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We Love Being Lakota is the first in a series of videos and texts from the documentary project ‘The Native and the Refugee’, which connects the struggles taking place on Indian reservations in the United States with those in Palestinian refugee camps in the Middle East.

In February and March, this video was presented at T Marbouta in Beirut, Lebanon; at the Jordanian Women’s Union in Amman, Jordan; and at the Freedom Theatre in the Jenin Refugee Camp in the West Bank. It was produced in collaboration with Adam Khalil.


We Love Being Lakota
from The Native and the Refugee on Vimeo.

Matt Peterson and Malek Rasamny will return to Akwesasne, Pine Ridge and the Navajo Nation this Spring to continue working on The Native and the Refugee. They are based in Ridgewood, New York.

* For an in-depth account of the Lakota’s struggles to maintain control of its land over the last 200 years, read Roxanne Dunbar-Ortiz’s An Indigenous Peoples’ History of the United States (2014, pp. 186-191).

http://roarmag.org/2015/04/native-refugee-lakota-documentary/?utm_source=feedburner&utm_medium=email&utm_campaign=Feed%3A+roarmag+%28ROAR+Magazine%29

The Wanted 18: depoliticizing the intifada?

By Rayya El Zein On April 9, 2015

Post image for The Wanted 18: depoliticizing the intifada?
A new film on the Palestinian intifada provides an interesting perspective — that of a group of Israeli cows (!) — but fails to tell the real story.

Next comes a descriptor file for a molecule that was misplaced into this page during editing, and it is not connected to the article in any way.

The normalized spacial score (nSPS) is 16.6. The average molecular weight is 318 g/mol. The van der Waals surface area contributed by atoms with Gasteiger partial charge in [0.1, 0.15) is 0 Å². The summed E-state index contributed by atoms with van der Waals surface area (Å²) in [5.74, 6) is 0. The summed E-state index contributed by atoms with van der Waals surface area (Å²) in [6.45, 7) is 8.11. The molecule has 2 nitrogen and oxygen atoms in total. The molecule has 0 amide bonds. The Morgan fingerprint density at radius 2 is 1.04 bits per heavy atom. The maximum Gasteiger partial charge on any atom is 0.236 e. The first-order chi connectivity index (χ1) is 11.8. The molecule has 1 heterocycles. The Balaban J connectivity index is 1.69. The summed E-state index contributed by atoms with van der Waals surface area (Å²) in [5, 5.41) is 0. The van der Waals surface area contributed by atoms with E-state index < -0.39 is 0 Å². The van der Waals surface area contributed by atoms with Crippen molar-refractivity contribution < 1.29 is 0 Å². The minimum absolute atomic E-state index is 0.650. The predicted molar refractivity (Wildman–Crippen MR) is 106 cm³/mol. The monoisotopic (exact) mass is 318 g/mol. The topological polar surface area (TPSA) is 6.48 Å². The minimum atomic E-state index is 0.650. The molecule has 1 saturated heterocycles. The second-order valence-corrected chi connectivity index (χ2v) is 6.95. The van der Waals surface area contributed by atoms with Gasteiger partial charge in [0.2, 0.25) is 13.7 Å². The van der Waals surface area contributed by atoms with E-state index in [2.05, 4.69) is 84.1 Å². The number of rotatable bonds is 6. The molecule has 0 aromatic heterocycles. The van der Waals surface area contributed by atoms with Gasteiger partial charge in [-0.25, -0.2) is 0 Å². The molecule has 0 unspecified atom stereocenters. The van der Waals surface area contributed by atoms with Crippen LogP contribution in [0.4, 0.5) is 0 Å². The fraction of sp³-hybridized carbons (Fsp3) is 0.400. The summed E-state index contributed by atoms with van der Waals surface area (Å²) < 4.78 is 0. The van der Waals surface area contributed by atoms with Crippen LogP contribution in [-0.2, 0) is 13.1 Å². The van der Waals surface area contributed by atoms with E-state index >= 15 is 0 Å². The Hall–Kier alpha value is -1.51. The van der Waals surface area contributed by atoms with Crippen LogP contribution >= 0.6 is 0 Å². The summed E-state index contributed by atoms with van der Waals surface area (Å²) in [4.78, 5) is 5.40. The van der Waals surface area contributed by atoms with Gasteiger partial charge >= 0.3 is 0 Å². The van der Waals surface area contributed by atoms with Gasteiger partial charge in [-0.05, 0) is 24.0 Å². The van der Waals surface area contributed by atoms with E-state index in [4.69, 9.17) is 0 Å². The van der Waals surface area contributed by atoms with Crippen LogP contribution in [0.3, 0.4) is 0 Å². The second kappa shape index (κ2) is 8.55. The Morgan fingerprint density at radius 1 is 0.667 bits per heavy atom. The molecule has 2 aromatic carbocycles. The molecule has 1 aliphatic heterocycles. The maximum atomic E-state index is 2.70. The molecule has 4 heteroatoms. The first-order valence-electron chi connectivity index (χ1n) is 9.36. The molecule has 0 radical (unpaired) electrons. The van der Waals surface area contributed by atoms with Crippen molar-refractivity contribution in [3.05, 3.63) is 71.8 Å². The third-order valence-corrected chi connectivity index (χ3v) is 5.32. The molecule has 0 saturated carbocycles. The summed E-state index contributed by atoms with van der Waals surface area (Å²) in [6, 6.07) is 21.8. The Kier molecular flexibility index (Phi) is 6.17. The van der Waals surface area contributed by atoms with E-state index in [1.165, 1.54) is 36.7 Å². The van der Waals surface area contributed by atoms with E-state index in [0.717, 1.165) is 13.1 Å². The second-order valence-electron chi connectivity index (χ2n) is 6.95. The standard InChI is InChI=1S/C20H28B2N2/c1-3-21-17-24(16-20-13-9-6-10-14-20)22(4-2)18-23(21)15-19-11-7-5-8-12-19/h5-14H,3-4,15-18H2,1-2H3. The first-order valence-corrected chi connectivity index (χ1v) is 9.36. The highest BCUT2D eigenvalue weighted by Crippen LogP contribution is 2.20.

Amer Shomali and Paul Cowan’s film about how one Palestinian town hid eighteen cows from Israeli authorities during the first intifada won the Abu Dhabi film festival’s “Best Documentary in the Arab World” in late 2014. The film, after five years in production, is generating a buzz for its light-hearted, feel-good take on this critical period in Palestinian history. But a closer look reveals a missed opportunity in telling an important piece of the history of the intifada.The 75-minute documentary combines Shomali’s illustrations with interviews and re-enactments. The story begins with Shomali hiking in the desert. He tells us how, growing up in exile in Syria, he came across a comic strip about eighteen cows sold to the Palestinian town of Beit Sahour.

The story of the cows begins with their sale from a kibbutz outside Haifa to the residents of Beit Sahour. We follow their perilous journey by truck, their difficult birthing ordeals, their trials with the novice Palestinian dairy farmers who don’t know how to milk them, their pursuit by the Israeli authorities who deemed them a threat, and finally their second and final sale to the butcher, soon after the Oslo Accords.

The intifada in Beit Sahour, or this recounting of its history, thus begins with the sale of the bovines and their forced departure from the land of their birth, the kibbutz. Significantly, we understand this inciting moment through the fears and anxieties of the cows: Goldie, Ruth, Lola, and Rivka. Humanized via voice-over in Shomali’s illustrations, the cows internalize this selling off as a great trauma.

Before we meet the residents of Beit Sahour in any substantive way, we identify with these four female cows as the real victims of the story, sold off against their will to this strange and scary place called Palestine, under the tutelage of the equally scary Palestinians. That the real subjects of the film are the cows and not the Palestinians is indeed a peculiar take on this piece of Palestinian history, especially considering their anthropomorphization as Israeli cows.

“We deserve to have cows!”